A GREENOCK minister whose family faced a fight with Covid has spoken of the devastating impact the virus has had on so many lives locally - and about his high hopes for the future of his home town.

Pastor Fraser Donaldson is leaving the Greenock church he grew up in to take on a new role in Glasgow.

He says he is moving on with a positive feeling that the district will emerge from one of its darkest periods strongly and firmly believes its best days are yet to come.

His wife Susan, who works as a midwife at the RAH, was struck down by the virus during the first wave of infections and has struggled ever since with 'long Covid' symptoms.

The Hope Community Church pastor was then devastated as he lost members of his congregation to the virus and also saw others suffer from loneliness and grief.

Leading anti-poverty campaigner Fraser, who was instrumental in setting up the Inverclyde Foodbank, hopes that the community spirit in place here will help local people recover from the crisis.

Fraser, 38, who has led the Kelly Street church for the last decade, said: "We have faced Covid ourselves in our own family and we know how devastating it is.

"We have never faced anything like this before, with churches and many other places closed and people separated.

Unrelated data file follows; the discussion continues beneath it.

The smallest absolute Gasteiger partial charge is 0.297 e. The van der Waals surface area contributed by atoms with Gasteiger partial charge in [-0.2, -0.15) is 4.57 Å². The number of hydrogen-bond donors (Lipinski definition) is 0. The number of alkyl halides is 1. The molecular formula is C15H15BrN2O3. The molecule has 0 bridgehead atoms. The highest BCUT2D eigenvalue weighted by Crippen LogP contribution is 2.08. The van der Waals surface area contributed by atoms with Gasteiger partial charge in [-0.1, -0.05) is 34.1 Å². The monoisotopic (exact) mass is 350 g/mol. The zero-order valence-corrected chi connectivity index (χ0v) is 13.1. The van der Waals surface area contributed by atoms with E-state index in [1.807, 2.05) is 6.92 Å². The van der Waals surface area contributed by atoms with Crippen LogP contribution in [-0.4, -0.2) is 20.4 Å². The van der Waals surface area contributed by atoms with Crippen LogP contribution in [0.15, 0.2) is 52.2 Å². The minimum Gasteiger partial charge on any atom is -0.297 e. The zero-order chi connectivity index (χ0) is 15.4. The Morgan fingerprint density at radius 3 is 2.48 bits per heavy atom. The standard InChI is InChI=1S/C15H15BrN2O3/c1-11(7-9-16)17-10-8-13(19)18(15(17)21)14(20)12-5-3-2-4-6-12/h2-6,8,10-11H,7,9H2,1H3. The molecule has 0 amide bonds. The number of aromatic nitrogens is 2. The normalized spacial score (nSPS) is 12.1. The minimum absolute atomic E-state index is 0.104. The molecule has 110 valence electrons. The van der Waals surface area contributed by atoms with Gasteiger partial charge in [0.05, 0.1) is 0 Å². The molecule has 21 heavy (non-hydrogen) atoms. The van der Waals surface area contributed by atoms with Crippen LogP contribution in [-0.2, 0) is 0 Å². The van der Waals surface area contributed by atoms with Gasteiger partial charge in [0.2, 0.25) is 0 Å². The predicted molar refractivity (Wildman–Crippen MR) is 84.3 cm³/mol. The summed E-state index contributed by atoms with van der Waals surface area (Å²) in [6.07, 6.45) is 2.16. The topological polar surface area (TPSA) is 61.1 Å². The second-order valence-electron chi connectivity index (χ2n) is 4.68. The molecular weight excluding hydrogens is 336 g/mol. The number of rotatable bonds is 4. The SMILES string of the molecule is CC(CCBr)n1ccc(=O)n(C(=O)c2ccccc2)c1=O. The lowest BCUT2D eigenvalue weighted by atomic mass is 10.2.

"We had so many people affected in our church - we have lost members to Covid, and non-Covid.

"One of the biggest struggles for people has been the loss of community and togetherness.

"We are a family in the church and it has been so difficult.

"People haven't been able to share the grief they have felt and it is so hard because you can't be with them in a physical way.

"Virtual services have helped, but in no way it is the same."

Fraser's wife Susan was struck down by coronavirus symptoms last April last year and she ended up in hospital.

The 41-year-old said: "We just had no idea how bad it was going to be.

"But I am on the road to recovery now.

"I have struggled with long Covid symptoms for the last seven or eight months but I am getting there now."

Fraser and Susan and their daughter Abbie, 15, and son Kerr, 13, who live in Port Glasgow, are now all set for a new chapter in their lives through his new post.

As Fraser moves on to pastures new he feels optimistic about the area's future.

He said: "I think the community spirit that exists here means that Inverclyde's best days are in front of it.

"That is very much the message I want to leave."

Fraser's time at the church was celebrated in his farewell virtual service at the weekend.

He was baptised in the former Elim Church, married and started his ministry there.

It was through the church that he met Susan, who is also a lifelong member, and they have raised their family in the church.

Abbie, 15, said: "We will miss the church, it is mixed emotions for us all.

"Hope is like our second family.

"But we will make new friends at the church in Glasgow and we are looking forward to it."